Causa Mortis

Author: Anisha Tak, Rajiv Gandhi National University of Law, Punjab


Causa Mortis means in contemplation of approaching death. There is a requirement in contemplation of death that the apprehension of death must be based on some disease or sickness which is in existence at the present, the physical condition of the person, advancing of a dangerous situation.[1]


This maxim is used in describing Gift Causa Mortis. When a gift is given by the donor under the consideration of death and this contemplation is rooted in the fact that the donor was in peril of death, or was under an apprehension of death on the grounds of existing illness then such gift would be a Gift Causa Mortis.[2]

The requirement of expectation of death in the case of Gift Causa Mortis was highlighted in the case of Gourley v. Linsenbigle. It was also held that the donor of the gift must be put under the contemplation of death by the serious nature of his illness.[3]

In the case of Hassell v. Basket, it was held that the intention of the donor to give the gift must be displayed in a clarified manner. It was held that the donor has the right to revoke the gift till his death. The gift would revoke ipso facto if the donor survives the peril. The court upheld that if the donee dies before the donor then the revocation of the gift takes place. If the assets of the deceased donor are not sufficient enough to pay off his debts, then the gift given by him to the donee would be revoked.[4]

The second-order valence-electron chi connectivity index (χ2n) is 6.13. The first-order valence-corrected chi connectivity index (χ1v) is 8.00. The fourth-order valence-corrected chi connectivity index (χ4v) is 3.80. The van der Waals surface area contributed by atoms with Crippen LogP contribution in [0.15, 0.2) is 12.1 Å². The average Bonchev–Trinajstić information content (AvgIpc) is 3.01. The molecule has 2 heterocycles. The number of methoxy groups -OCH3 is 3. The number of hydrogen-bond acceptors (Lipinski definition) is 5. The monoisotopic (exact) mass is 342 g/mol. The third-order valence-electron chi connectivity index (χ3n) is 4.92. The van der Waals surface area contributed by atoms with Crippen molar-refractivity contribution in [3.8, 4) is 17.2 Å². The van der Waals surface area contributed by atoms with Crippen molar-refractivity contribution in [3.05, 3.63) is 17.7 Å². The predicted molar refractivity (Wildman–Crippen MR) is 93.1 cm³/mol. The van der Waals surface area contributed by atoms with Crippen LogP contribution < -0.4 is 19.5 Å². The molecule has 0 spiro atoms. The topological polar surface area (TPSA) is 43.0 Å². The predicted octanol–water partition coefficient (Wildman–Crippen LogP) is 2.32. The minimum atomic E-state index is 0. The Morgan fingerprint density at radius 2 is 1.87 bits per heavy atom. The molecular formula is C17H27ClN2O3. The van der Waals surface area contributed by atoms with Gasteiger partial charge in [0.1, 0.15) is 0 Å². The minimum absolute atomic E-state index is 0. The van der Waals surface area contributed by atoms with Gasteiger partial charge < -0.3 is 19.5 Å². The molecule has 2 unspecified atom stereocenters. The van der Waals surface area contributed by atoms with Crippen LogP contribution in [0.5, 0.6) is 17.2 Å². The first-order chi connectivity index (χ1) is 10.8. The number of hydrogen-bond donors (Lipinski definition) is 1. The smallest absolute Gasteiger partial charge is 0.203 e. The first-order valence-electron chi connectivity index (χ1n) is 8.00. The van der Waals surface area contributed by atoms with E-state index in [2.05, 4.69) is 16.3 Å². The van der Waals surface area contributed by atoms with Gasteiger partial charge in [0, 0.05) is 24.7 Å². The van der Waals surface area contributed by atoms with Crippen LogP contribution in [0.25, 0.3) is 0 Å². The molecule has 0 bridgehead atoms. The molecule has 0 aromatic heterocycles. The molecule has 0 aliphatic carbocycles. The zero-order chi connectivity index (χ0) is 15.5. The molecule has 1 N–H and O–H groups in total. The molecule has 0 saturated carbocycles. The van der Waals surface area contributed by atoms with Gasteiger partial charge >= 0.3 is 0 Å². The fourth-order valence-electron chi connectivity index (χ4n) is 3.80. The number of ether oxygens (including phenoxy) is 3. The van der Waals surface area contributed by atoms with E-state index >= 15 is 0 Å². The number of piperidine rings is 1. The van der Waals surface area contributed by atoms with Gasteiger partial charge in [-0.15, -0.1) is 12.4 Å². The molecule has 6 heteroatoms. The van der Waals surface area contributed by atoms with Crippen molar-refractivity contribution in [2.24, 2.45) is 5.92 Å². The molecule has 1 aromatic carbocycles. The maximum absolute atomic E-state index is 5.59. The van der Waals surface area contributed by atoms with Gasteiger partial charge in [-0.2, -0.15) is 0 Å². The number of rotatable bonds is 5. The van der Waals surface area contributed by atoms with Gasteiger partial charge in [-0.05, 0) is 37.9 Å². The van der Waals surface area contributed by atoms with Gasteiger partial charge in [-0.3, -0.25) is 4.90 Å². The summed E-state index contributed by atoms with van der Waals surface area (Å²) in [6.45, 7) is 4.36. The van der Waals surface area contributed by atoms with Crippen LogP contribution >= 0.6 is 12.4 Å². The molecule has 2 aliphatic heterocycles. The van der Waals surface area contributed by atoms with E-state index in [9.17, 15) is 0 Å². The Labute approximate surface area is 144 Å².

In the earlier English cases, it was highlighted that the actual delivery of the chattel given as a gift must take place in the conditions of Gift Causa Mortis. However, this view has been overruled under modern cases.[5] It was held that under equity, importance will be given to the intention of the parties and not to the way the gift is delivered. If there is the existence of such circumstances under which the actual delivery is not possible, then symbolic delivery of the gift would be considered valid as specified in Williams v. Guile. [6]

In Sharpe v. Sharpe, the same view was supported that if the donor who is having the intention of conferring the rights of ownership of his property on the donee, takes an action for conferring these rights on the donee then the gift would be completed.[7] The donor who is on death-bed and is not capable of completing a manual delivery then under such exceptional circumstances, if he takes such an overt action which could exhibit his desire to give a gift and is capable of acting as proof of the delivery in a similar manner the actual delivery would have acted as a proof, then such delivery would be valid. Thus, constructive delivery such as delivering the key of the box in which the gift is kept, or delivering the certificate of deposit would be considered as a completed delivery of the gift.[8]

[1] Causa Mortis, Contemplation of Death, Black’s Law Dictionary (4th ed. 1971).

[2] Coffin v. Hyde, 35 Idaho 247, 205 P. 736 (1922).

[3] Gourley v. Linsenbigle, 56 Pa. 166 (1868).

[4] Hassell v. Basket, 107 U. S. 602.

[5] Gifts. Essentials of Gift Causa Mortis, 8 THE VIRGINIA LAW REGISTER, 947, 947-949 (1923),

[6] Williams v. Guile, 117 N. Y. 343

[7] Sharpe v. Sharpe, 90 S.E. 34 (1916).

[8] J. F. S., Donatio Mortis Causa, 59 UNIVERSITY OF PENNSYLVANIA LAW REVIEW AND AMERICAN LAW REGISTER  95, 95-98, (1910),